3 Alternative Training Options for the Preseason

For optimal performance you need to stay on track. When it’s go time, you need to be prepared. Practice may make perfect but what you practice can either make or break it when it comes down to it. Use these 3 Performance Hacks for the Preseason and be ready to step with ease when the time comes.

3 Performance Hacks for the Preseason - by Aria Zoner

Below are 3 hiking-friendly movement practices that can help with your overall performance. Each one of these exercises forces you to use different parts of your body than you would otherwise if you were just walking. Not only are these 3 hacks fun and easy to share with friends and strangers, but they require minimal equipment in order to begin implementing them into your workout routine.

So, you ready to get your perform on? Ok then. Let’s start from the top, literally!

Performance Hacks #1: Snow Hiking

Backcountry Snow-hiking - with theedozer - by Aria Zoner@theedozer – Climbing to the top of southern Oregon’s Mt Ashland

Whether you choose to use snowshoes, skis, a split-board or gym shoes, hiking on the snow can be both an exercise and a sport. I appreciate the workout that can be had on the way up a climb but it’s the competitive drive to improve my downhill game that keeps me returning to climb higher. It never ceases to amaze me either how the weight of my gear – which can seem so heavy on the way up – practically disappears once I start moving down. This ebb and flow of push and play lulls me into a walking meditation – and puts me in a state where I’m simply stepping forward, adjusting to the snow, and zoning on the potential lines of the descent.

Before this long-trail hiking season hits, take advantage of the current conditions in the mountains and get well-versed on how to hike in all kinds of snow – from powder to ice. Also, practice persevering thru its subsequent melt-off streams and potential mud bogs which are only going to increase as peak melt-off sets in; likely just in time for your thru-hike!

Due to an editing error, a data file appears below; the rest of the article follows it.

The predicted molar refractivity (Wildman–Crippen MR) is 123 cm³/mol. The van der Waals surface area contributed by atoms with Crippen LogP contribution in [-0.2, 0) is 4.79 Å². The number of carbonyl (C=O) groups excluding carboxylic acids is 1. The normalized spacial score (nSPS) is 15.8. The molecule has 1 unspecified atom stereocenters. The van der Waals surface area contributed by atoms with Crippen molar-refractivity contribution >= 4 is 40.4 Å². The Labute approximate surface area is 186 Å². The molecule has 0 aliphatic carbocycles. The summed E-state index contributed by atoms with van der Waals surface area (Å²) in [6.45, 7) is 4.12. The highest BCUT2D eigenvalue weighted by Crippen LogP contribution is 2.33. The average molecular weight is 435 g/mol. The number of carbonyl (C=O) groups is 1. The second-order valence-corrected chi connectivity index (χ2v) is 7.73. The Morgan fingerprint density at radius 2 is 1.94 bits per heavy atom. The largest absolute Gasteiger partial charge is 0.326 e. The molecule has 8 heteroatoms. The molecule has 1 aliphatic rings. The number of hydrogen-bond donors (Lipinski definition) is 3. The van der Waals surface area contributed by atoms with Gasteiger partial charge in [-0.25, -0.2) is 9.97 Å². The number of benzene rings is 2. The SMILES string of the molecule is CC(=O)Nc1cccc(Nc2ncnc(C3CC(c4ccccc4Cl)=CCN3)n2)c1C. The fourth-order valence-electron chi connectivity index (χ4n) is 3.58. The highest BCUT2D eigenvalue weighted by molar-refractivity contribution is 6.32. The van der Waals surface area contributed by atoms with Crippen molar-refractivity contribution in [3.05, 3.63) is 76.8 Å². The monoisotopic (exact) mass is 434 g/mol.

Performance Hacks #2: Frisbee Golf

*For this hack all you need is a Frisbee and something far away to throw it at!

Zoner shows off his putting skills with a distant chain-ringer

Performance Hacks #3: Slacklining

Watch Zoner’s first time slacklining – Grand Canyon, N.P.

In 2011, I was thru-hiking the Arizona Trail when my teammate C4 and I stumbled over a rope that was tied across the trail. Upon closer inspection however we could see that this was no ordinary rope. Latched tight and locked into place with ratchet straps, this simple yet complex-looking contraption – known as a slackline – was only being used being by ghosts on this day. Located just outside of the Phantom Ranch Campground, it was irresistible. To this day, slacklining is one of my favorite ways to take a walk.

The unpredictable motions that your body has to make in order to maintain balance on a slackline is a type of exercise that with practice can improve certain areas of your trail-life – such as when boulder-hopping and log-walking at creek crossings, when strip-lining (hiking along the narrow strip of dirt that’s commonly found along road walks), or for when crossing that shanty old bridge that awaits you when you finally get enough vacation time to do the Great Himalayan Trail.

*To make the slackline easier, make it shorter and tighter. To make it more difficult, make it longer and/or raise the height and loosen it. A single line can be set-up in a variety of ways and locations.

For me, half of the fun of slacklining is just getting to the slack spot itself. What’s the other half? Feeling my balance improve every time I take another step on it!

In Summary:

Get more performance out your hikes by:

  • Going Snow Hiking
  • Playing Frisbee Golf
  • Slacklining

Leave it up to me to tie things together, but taking time out to do these 3 Performance Hacks for the Preseason will not only help you to improve your physical and mental balance – and thus your performance in general when it’s go time – but in the meantime they will also help you to improve your work/life balance; which is just as important.

In other words, if you’re trying to optimize your performance, it’s ok to be a slacker!

What? You didn’t see that coming? Sorry, I should’ve yelled fore!

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